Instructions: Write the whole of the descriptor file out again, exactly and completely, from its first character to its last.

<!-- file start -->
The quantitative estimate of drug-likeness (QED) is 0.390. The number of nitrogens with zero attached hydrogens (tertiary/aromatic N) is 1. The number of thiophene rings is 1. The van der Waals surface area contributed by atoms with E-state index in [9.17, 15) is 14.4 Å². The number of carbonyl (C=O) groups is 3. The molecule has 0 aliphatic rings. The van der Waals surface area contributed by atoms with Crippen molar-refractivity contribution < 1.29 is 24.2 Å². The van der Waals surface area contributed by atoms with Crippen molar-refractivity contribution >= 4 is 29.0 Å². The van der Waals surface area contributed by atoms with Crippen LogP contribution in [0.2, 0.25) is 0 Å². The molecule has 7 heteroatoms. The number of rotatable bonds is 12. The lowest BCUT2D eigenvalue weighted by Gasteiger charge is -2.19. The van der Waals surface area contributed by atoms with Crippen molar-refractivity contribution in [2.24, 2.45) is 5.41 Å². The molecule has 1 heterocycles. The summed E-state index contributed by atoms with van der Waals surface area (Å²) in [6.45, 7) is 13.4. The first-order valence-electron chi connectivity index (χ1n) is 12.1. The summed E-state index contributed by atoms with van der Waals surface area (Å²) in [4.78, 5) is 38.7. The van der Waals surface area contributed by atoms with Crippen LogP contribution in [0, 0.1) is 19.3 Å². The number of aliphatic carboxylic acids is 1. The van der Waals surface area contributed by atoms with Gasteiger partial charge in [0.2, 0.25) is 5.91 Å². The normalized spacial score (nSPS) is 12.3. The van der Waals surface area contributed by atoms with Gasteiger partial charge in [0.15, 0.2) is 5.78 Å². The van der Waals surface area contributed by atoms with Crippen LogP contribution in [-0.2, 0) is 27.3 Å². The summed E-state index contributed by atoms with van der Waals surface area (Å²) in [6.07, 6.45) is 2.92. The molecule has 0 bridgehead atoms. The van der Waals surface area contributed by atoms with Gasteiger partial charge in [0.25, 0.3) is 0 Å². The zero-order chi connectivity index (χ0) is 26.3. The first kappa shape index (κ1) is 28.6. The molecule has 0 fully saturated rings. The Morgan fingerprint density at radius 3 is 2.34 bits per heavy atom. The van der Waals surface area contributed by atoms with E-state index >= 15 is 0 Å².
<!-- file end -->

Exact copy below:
The quantitative estimate of drug-likeness (QED) is 0.390. The number of nitrogens with zero attached hydrogens (tertiary/aromatic N) is 1. The number of thiophene rings is 1. The van der Waals surface area contributed by atoms with E-state index in [9.17, 15) is 14.4 Å². The number of carbonyl (C=O) groups is 3. The molecule has 0 aliphatic rings. The van der Waals surface area contributed by atoms with Crippen molar-refractivity contribution < 1.29 is 24.2 Å². The van der Waals surface area contributed by atoms with Crippen molar-refractivity contribution >= 4 is 29.0 Å². The van der Waals surface area contributed by atoms with Crippen LogP contribution in [0.2, 0.25) is 0 Å². The molecule has 7 heteroatoms. The number of rotatable bonds is 12. The lowest BCUT2D eigenvalue weighted by Gasteiger charge is -2.19. The van der Waals surface area contributed by atoms with Crippen molar-refractivity contribution in [2.24, 2.45) is 5.41 Å². The molecule has 1 heterocycles. The summed E-state index contributed by atoms with van der Waals surface area (Å²) in [6.45, 7) is 13.4. The first-order valence-electron chi connectivity index (χ1n) is 12.1. The summed E-state index contributed by atoms with van der Waals surface area (Å²) in [4.78, 5) is 38.7. The van der Waals surface area contributed by atoms with Crippen LogP contribution in [0, 0.1) is 19.3 Å². The number of aliphatic carboxylic acids is 1. The van der Waals surface area contributed by atoms with Gasteiger partial charge in [0.2, 0.25) is 5.91 Å². The normalized spacial score (nSPS) is 12.3. The van der Waals surface area contributed by atoms with Gasteiger partial charge in [0.15, 0.2) is 5.78 Å². The van der Waals surface area contributed by atoms with Crippen LogP contribution in [-0.2, 0) is 27.3 Å². The summed E-state index contributed by atoms with van der Waals surface area (Å²) in [6.07, 6.45) is 2.92. The molecule has 0 bridgehead atoms. The van der Waals surface area contributed by atoms with Gasteiger partial charge in [0.25, 0.3) is 0 Å². The zero-order chi connectivity index (χ0) is 26.3. The first kappa shape index (κ1) is 28.6. The molecule has 0 fully saturated rings. The Morgan fingerprint density at radius 3 is 2.34 bits per heavy atom. The van der Waals surface area contributed by atoms with E-state index >= 15 is 0 Å².